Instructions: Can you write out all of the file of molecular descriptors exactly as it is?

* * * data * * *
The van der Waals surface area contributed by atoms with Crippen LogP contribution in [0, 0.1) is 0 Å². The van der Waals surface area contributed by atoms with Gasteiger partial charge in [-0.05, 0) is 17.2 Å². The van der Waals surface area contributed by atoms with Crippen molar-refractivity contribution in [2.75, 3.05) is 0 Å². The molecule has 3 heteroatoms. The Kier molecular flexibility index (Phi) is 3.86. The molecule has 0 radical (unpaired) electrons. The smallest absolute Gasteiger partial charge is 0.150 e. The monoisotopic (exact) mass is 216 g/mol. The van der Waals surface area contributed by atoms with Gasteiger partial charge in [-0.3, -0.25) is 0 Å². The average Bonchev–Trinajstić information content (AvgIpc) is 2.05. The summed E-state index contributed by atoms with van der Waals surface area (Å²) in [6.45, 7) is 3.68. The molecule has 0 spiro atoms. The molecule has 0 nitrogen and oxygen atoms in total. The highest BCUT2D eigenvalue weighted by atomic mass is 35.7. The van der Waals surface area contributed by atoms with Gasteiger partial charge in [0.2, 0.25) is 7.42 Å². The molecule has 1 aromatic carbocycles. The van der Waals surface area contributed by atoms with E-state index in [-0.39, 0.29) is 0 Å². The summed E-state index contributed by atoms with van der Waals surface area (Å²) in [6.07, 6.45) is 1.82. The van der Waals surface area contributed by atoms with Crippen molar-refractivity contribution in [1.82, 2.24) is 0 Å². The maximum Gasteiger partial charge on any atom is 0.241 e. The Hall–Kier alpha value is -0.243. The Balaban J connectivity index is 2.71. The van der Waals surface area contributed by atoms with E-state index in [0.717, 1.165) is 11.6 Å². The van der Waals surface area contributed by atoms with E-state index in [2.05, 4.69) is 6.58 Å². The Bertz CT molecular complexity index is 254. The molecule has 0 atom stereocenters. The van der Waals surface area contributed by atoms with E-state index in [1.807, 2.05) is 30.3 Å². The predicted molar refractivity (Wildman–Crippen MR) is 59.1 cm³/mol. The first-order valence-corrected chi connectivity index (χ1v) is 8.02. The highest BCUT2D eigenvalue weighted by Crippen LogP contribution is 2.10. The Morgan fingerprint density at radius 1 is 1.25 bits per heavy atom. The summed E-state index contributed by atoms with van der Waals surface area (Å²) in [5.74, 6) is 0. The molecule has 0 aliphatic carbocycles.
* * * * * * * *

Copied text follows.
The van der Waals surface area contributed by atoms with Crippen LogP contribution in [0, 0.1) is 0 Å². The van der Waals surface area contributed by atoms with Gasteiger partial charge in [-0.05, 0) is 17.2 Å². The van der Waals surface area contributed by atoms with Crippen molar-refractivity contribution in [2.75, 3.05) is 0 Å². The molecule has 3 heteroatoms. The Kier molecular flexibility index (Phi) is 3.86. The molecule has 0 radical (unpaired) electrons. The smallest absolute Gasteiger partial charge is 0.150 e. The monoisotopic (exact) mass is 216 g/mol. The van der Waals surface area contributed by atoms with Gasteiger partial charge in [-0.3, -0.25) is 0 Å². The average Bonchev–Trinajstić information content (AvgIpc) is 2.05. The summed E-state index contributed by atoms with van der Waals surface area (Å²) in [6.45, 7) is 3.68. The molecule has 0 spiro atoms. The molecule has 0 nitrogen and oxygen atoms in total. The highest BCUT2D eigenvalue weighted by atomic mass is 35.7. The van der Waals surface area contributed by atoms with Gasteiger partial charge in [0.2, 0.25) is 7.42 Å². The molecule has 1 aromatic carbocycles. The van der Waals surface area contributed by atoms with E-state index in [-0.39, 0.29) is 0 Å². The summed E-state index contributed by atoms with van der Waals surface area (Å²) in [6.07, 6.45) is 1.82. The van der Waals surface area contributed by atoms with Crippen molar-refractivity contribution in [1.82, 2.24) is 0 Å². The maximum Gasteiger partial charge on any atom is 0.241 e. The Hall–Kier alpha value is -0.243. The Balaban J connectivity index is 2.71. The van der Waals surface area contributed by atoms with E-state index in [0.717, 1.165) is 11.6 Å². The van der Waals surface area contributed by atoms with E-state index in [2.05, 4.69) is 6.58 Å². The Bertz CT molecular complexity index is 254. The molecule has 0 atom stereocenters. The van der Waals surface area contributed by atoms with E-state index in [1.807, 2.05) is 30.3 Å². The predicted molar refractivity (Wildman–Crippen MR) is 59.1 cm³/mol. The first-order valence-corrected chi connectivity index (χ1v) is 8.02. The highest BCUT2D eigenvalue weighted by Crippen LogP contribution is 2.10. The Morgan fingerprint density at radius 1 is 1.25 bits per heavy atom. The summed E-state index contributed by atoms with van der Waals surface area (Å²) in [5.74, 6) is 0. The molecule has 0 aliphatic carbocycles.